Mentoring and Coaching – The Need of The Hour

Faculty Development Symposium of the International School of Business and Research (ISBR Business School), was conducted successfully on 10th January, 2011 at the ISBR Business School campus.  The Symposium’s topic “Mentoring and Coaching – The Need of the Hour” aimed at a holistic approach to the personal and professional development of faculty members of various Arts and Science, Engineering and Technology, and Management education.

“Do not wait for leaders; do it alone, person to person”, quoted the legendary Mother Teresa. This in essence is mentoring and coaching.  Research in both educational settings and in the workplace has proved without a shred of doubt that students and employees alike are more likely to succeed if they have had a mentor and a coach.  Mentoring and coaching are forms of providing support in which individuals with more advanced experience and knowledge (mentors) are attached with individuals (students, trainees, or others) for the purpose of advancing their development.

The symposium was attended by faculty from renowned institutes such as Women’s Christian College, JBAS Women’s College (formerly SIET), Asan Memorial College, Guru Nanak College, and many more.

Dr. L. S. Ganesh, Professor, Department of Management Studies, IIT Madras, was the guest of honor and the first speaker for the day. His dynamism as a speaker was manifested in the rapt attention and awe evident in the participants’ faces. His passion for mentoring and coaching was obvious from his address. Dr. Ganesh touched upon several aspects such as the differentiating factors in inter-dependent terms like counseling, teaching, coaching, training, and mentoring. His ‘4 E Model’ (Effectiveness, Efficiency, Excellence, and Ethics), ‘2 C Model’ (Competency and Character) were the highlights of the day. Nature of the protégé, importance of mentor-protégé relationship, challenges of the mentoring and coaching system, issues that a mentor should avoid, and finally the outcomes of mentoring and coaching programme, were delivered in his usual style of practical, real-time examples. There was a high degree of interest and enthusiasm as expressed by participants’ interaction and experience sharing.

In the post-lunch session, Prof. T.A. Achuth Kumar, Director, ISBR Business School, whose brain-child was this symposium, presented the process of mentoring and coaching in detail. In his customary fashion, Prof. Achuth Kumar started the presentation with definitions of mentoring and coaching, went on to the evolution of mentoring and coaching with classic examples from history, clarified concepts of who a mentor and a protégé is, and shifted to the benefits of mentoring to the mentor and the protégé. The need for mentoring to supplement the conventional teaching inputs was highlighted by explaining the six ways of thinking that prevails and each individual learner may be pre-dominantly one type. They are Authority driven, Deductive, Sensory, Emotional, Intuitive, and Scientific. The mentor can understand the particular way in which the protégé is comfortable in thinking and processing information and use that to enhance effectiveness and tangible results. He concluded with the methodology and action plan for the successful implementation of the programme in colleges and other educational institutions.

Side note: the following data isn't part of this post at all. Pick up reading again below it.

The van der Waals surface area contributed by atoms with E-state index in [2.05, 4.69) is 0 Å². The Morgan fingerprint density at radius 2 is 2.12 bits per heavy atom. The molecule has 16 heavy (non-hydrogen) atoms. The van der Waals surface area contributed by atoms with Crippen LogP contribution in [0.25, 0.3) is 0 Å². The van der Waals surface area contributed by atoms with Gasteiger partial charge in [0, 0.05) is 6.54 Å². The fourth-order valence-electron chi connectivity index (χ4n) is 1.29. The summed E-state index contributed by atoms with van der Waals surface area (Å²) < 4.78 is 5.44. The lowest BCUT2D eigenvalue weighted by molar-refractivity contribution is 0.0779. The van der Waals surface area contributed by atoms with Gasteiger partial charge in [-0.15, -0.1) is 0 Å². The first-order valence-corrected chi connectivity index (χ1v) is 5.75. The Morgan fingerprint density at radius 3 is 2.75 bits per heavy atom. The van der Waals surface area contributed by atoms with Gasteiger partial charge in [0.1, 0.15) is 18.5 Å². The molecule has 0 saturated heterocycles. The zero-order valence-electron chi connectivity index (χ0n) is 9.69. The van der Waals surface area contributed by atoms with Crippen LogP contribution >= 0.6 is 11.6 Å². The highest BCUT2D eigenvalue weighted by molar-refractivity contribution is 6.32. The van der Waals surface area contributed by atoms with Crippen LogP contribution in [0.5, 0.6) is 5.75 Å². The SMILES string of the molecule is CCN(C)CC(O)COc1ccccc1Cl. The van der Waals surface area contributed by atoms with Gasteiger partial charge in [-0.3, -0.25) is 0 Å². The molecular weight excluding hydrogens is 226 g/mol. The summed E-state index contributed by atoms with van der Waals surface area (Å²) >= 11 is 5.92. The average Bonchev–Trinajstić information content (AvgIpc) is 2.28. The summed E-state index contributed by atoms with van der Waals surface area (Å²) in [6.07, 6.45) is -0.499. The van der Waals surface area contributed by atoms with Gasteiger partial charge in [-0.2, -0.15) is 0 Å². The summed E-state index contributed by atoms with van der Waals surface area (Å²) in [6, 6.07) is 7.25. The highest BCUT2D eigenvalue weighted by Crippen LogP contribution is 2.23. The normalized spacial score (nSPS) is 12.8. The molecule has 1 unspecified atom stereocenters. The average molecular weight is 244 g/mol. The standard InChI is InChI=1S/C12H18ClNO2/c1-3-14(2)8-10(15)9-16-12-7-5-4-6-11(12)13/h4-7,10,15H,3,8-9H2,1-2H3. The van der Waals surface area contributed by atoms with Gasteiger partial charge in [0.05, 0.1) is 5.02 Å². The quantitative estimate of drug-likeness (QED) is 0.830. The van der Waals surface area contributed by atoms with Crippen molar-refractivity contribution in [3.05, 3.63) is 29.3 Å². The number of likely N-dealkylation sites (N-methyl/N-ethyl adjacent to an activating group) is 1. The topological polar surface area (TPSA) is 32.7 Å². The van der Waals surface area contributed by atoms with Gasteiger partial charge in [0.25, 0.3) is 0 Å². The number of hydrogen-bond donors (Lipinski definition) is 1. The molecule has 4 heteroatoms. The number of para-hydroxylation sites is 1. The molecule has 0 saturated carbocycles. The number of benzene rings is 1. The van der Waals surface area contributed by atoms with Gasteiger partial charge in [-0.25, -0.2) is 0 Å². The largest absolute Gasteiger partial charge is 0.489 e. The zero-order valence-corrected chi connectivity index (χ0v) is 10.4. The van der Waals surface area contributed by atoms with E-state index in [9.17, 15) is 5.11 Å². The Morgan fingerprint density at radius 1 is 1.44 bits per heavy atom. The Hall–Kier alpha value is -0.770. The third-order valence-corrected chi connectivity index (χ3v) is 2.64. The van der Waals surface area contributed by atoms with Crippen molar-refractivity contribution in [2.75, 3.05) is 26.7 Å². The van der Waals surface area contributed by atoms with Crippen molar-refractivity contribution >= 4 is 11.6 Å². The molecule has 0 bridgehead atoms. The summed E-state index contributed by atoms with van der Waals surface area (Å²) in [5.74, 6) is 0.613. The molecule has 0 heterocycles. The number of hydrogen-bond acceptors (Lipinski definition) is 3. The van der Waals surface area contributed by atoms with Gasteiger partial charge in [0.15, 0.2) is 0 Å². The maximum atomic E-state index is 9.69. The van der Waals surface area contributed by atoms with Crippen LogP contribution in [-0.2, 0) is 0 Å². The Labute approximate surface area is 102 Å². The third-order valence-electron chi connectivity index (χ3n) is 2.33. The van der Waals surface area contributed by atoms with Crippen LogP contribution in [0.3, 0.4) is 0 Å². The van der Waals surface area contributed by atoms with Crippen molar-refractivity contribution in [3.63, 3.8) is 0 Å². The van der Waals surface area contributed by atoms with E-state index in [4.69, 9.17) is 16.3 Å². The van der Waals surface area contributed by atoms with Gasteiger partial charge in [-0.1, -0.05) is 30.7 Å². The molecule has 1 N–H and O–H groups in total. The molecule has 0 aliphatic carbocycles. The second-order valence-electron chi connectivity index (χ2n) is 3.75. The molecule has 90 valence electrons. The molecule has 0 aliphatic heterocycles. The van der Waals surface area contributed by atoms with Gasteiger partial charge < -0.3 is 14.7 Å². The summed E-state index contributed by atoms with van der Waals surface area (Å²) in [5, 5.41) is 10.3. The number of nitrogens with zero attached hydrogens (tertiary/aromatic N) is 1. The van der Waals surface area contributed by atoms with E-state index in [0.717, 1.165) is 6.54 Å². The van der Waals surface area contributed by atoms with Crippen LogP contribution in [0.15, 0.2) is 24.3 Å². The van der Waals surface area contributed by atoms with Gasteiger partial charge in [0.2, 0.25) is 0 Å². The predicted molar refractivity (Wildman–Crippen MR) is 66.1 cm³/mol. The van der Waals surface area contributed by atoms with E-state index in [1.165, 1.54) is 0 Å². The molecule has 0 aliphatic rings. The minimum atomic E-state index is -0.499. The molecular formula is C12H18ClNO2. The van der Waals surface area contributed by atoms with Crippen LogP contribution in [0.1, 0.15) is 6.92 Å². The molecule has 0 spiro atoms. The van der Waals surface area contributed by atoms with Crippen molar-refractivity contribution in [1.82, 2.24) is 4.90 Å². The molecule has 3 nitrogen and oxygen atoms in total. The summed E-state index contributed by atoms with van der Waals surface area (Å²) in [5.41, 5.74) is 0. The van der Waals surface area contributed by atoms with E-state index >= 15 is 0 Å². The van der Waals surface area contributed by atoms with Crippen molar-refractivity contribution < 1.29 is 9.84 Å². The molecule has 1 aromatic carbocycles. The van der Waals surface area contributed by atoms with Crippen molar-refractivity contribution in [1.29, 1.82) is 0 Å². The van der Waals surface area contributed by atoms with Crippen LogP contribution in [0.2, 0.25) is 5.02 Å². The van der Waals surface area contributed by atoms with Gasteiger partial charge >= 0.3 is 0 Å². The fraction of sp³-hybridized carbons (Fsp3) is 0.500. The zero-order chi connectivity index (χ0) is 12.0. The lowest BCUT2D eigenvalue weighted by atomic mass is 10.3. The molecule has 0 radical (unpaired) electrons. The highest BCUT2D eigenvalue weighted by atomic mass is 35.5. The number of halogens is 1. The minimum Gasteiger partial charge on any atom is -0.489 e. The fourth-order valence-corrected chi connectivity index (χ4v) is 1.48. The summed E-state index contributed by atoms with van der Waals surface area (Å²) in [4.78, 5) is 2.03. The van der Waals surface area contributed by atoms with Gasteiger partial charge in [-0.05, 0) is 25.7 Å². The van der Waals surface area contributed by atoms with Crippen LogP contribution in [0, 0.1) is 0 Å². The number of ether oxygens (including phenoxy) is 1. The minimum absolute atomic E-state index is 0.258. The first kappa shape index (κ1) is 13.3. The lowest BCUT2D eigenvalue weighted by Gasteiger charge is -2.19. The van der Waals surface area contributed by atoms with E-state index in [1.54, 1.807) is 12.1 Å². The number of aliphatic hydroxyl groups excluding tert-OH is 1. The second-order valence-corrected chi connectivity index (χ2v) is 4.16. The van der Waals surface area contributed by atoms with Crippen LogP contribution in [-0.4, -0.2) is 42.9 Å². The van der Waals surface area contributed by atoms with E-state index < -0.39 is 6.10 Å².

The final lap of the symposium saw Dr. M. L. Santhanam, Academic Coordinator, chairing the panel discussion on the current scenario and possible action plans from each of the participants. This open discussion brought in clarity as to how a mentoring and coaching programme needs to be carried out in educational institutes.

The symposium was a success. There are no two ways about it. The effectiveness of internalizing a much relevant topic in recent times is dependent on the follow-up action by the participants in their respective institutes. The enthusiasm with which the participants received the entire day’s content communicates the reality of the implementation phase of the symposium.

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